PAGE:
When I asked Steve about the family of pigeons he raced, he said, ‘as you know Keith, I’m a small team man and only keep a few stock pigeons. The strain I keep and race are the Jacob Poortvliet of Holland pigeons and these were obtained from Dave Waterhouse. My good friend, Tony Adams, who is the ‘race controller of the Solent Federation and I purchased some latebreds jointly from Dave, and these are the basis of our lofts today. David Waterhouse is well known for his outstanding performances, having won both the National Flying Club and Central Southern Classic Flying Club, and in the 2018 season won 1st section, 11th open Coutances with the British Barcelona Club. A fantastic pigeon racer! Tony Adams bred 1st open CSCFC Young Birds Classic in the 2016 for Dave Waterhouse as a gesture of good will. I have only been racing the Jacob Poortvliet pigeons for a few seasons, but they are proving to be outstanding’.

 

Steve's other position within the sport is, as I've previously written, is race advising and he is always watching the skies on his satellite system at weekends. For this reason he has named his family of pigeons mostly with the word “Sky”. To name some of them, “Sky Prince” was 12th open L&SECC Nantes and won the “Booker Gold Cup”, as the first nominated yearling in the race, “Sky King” won 1st SW Section, 5th open L&SECC Vire, velocity 925, in a very hard race. At that time convoyer Doug Went on his return journey described the northerly head winds over the channel of sledge hammer force. “Sky Train” won the Three Borders Federation as a young bird from Blandford. “Sky Girl” a yearling won 3rd section E, 181st open NFC Bordeaux 443 miles, in a north east wind. At that time Tom Sherwood was the man to beat in the NFC and was a tremendous national flyer, winning section E on several occasions. On two different NFC races, one from Nantes and the other from Saintes he was just in front of Steve winning Section E. Steve's best racer was the Busscheart blue cheq. hen, “Sky Queen”, never out of the first 20 in all National and Classic races she was entered. Steve told me, she was born with that natural ability to win races. She won from the word go as a young bird and never looked back recording 17th open L&SECC Vire, velocity 885 ypm, 7th open L&SECC Angers in a north east wind, velocity 1049 ypm. This wonderful hen was sent as a single entry to the Saintes National with 5,244 birds competing. The NFC convoy was liberated in a north east wind and after 9 hours 37 minutes on the wing she was spotted racing hard over the rooftops. She folded into the loft, winning 2nd section E, 4th open NFC Saintes, velocity 1158 flying 380 miles.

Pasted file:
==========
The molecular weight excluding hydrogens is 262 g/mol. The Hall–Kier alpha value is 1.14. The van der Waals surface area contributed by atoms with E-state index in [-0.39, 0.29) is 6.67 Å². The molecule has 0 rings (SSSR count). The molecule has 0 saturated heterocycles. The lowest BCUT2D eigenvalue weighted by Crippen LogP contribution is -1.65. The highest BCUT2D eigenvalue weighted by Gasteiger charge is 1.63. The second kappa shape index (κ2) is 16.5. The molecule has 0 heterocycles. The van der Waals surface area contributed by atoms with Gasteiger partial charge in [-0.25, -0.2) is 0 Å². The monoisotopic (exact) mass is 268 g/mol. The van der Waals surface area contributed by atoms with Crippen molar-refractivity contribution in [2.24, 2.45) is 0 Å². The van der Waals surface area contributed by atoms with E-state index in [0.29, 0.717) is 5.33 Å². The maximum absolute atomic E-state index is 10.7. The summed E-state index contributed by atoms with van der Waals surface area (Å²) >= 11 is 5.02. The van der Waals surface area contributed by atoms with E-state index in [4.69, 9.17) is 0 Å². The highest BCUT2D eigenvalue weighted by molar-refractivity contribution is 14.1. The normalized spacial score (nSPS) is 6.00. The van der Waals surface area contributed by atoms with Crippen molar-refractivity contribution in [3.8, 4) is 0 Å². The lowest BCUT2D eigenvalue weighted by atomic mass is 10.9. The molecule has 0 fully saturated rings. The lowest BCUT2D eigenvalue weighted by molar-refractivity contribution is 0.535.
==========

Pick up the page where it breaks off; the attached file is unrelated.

Before it was sadly disbanded the wonderful old London Columbarian Society was one of the oldest clubs in the pigeon fraternity and reached one hundred years of age. Originally it was formed to create Wednesday racing for London area shop keepers and fanciers who had to work on a Saturday and was probably the first ever mid-week club. This old club had wonderful tradition and quality, and I’m proud to say I was Chairman and Press Officer of it for several seasons in the mid 1970’s. The London Coly had a brilliant array of top quality trophies and cups, and the ‘The Brooker Gold Cup’ was originally presented to the London Columbarium Society by Mr W. Brooker in the early 1900’s. It was a very valuable cup, being solid gold and is now insured for £5,000. When the Coly disbanded the cup was presented to the London & South East Classic Club and was competed for each season in the Yearling Derby, and was won by the first nominated yearling recording the highest velocity. Steve Appleby first won the cup racing on the south road from Nantes 279 miles in 1999 and his game pied cock also recording 12th open. In 2006 the race took place from Morpeth on the north road, a distance of 275 miles and Steve was delighted to win this cup for the second time. ‘The Brooker Gold Cup’ had only been won three times before by the same fancier, Steve, Reg & Richard Maybey and Skeet & Keen, but the Appleby loft was the only one to win this coveted award on the north road and the south road. His Morpeth yearling chequer hen, ‘Sky Crusader’, was three weeks after winning the ‘Gold Cup’ turned round and sent on the south road as a single entry to Cholet, again with the L&SECC, a distance of 289 mile. She was timed after 9 hours and 21 minutes on the wing winning recording 94th open, velocity 947 ypm in a north east wind. She was bred from a cock gifted to Steve from the late Cyril Luxton, a Guildford fancier when he retired from the sport and was paired to a hen on loan from Tony Adams of the Adams and Gilmore partnership of Fareham.

 

Well, I hope my readers have enjoyed this article on my ol' mate, Steve Appleby; he is a great lad and gives up a lot of his time working for our sport! I can be contacted with any pigeon ‘banter’ on telephone number: 01372 463480.

 

TEXT & PHOTOS BY KEITH MOTT (www.keithmott.com).